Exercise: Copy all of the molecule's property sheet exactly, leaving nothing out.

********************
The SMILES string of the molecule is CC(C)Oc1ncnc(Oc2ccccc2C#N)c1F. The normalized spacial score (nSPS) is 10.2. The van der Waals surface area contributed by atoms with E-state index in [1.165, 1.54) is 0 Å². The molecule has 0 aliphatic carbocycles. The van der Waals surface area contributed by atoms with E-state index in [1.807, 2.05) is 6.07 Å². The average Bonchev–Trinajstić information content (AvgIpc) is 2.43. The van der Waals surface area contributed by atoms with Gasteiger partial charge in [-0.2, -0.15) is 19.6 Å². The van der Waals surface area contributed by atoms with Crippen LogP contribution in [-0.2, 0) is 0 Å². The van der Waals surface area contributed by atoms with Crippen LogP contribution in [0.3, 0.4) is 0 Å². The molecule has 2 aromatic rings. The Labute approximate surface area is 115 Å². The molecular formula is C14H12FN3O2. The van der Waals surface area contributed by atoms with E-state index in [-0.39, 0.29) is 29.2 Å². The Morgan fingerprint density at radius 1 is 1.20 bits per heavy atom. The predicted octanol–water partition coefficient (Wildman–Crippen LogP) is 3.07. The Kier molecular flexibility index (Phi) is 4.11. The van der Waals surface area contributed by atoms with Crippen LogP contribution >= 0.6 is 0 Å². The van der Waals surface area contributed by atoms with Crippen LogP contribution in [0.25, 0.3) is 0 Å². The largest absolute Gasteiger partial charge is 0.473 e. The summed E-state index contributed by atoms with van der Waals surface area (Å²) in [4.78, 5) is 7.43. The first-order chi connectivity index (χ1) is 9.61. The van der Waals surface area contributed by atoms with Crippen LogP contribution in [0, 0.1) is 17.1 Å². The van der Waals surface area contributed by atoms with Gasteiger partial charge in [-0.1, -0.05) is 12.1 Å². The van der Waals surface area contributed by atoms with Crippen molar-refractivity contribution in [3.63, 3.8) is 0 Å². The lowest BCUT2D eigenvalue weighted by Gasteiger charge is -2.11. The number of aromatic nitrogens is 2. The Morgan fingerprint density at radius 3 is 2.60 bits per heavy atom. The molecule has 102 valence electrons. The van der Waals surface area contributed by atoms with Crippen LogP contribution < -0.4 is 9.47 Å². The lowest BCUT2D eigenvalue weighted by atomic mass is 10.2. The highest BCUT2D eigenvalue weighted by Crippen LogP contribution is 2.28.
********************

The SMILES string of the molecule is CC(C)Oc1ncnc(Oc2ccccc2C#N)c1F. The normalized spacial score (nSPS) is 10.2. The van der Waals surface area contributed by atoms with E-state index in [1.165, 1.54) is 0 Å². The molecule has 0 aliphatic carbocycles. The van der Waals surface area contributed by atoms with E-state index in [1.807, 2.05) is 6.07 Å². The average Bonchev–Trinajstić information content (AvgIpc) is 2.43. The van der Waals surface area contributed by atoms with Gasteiger partial charge in [-0.2, -0.15) is 19.6 Å². The van der Waals surface area contributed by atoms with Crippen LogP contribution in [-0.2, 0) is 0 Å². The van der Waals surface area contributed by atoms with Crippen LogP contribution in [0.3, 0.4) is 0 Å². The molecule has 2 aromatic rings. The Labute approximate surface area is 115 Å². The molecular formula is C14H12FN3O2. The van der Waals surface area contributed by atoms with E-state index in [-0.39, 0.29) is 29.2 Å². The Morgan fingerprint density at radius 1 is 1.20 bits per heavy atom. The predicted octanol–water partition coefficient (Wildman–Crippen LogP) is 3.07. The Kier molecular flexibility index (Phi) is 4.11. The van der Waals surface area contributed by atoms with Crippen LogP contribution >= 0.6 is 0 Å². The van der Waals surface area contributed by atoms with Crippen LogP contribution in [0.25, 0.3) is 0 Å². The largest absolute Gasteiger partial charge is 0.473 e. The summed E-state index contributed by atoms with van der Waals surface area (Å²) in [4.78, 5) is 7.43. The first-order chi connectivity index (χ1) is 9.61. The van der Waals surface area contributed by atoms with Crippen LogP contribution in [0, 0.1) is 17.1 Å². The van der Waals surface area contributed by atoms with Gasteiger partial charge in [-0.1, -0.05) is 12.1 Å². The van der Waals surface area contributed by atoms with Crippen molar-refractivity contribution in [3.63, 3.8) is 0 Å². The lowest BCUT2D eigenvalue weighted by Gasteiger charge is -2.11. The number of aromatic nitrogens is 2. The Morgan fingerprint density at radius 3 is 2.60 bits per heavy atom. The molecule has 102 valence electrons. The van der Waals surface area contributed by atoms with Crippen LogP contribution < -0.4 is 9.47 Å². The lowest BCUT2D eigenvalue weighted by atomic mass is 10.2. The highest BCUT2D eigenvalue weighted by Crippen LogP contribution is 2.28.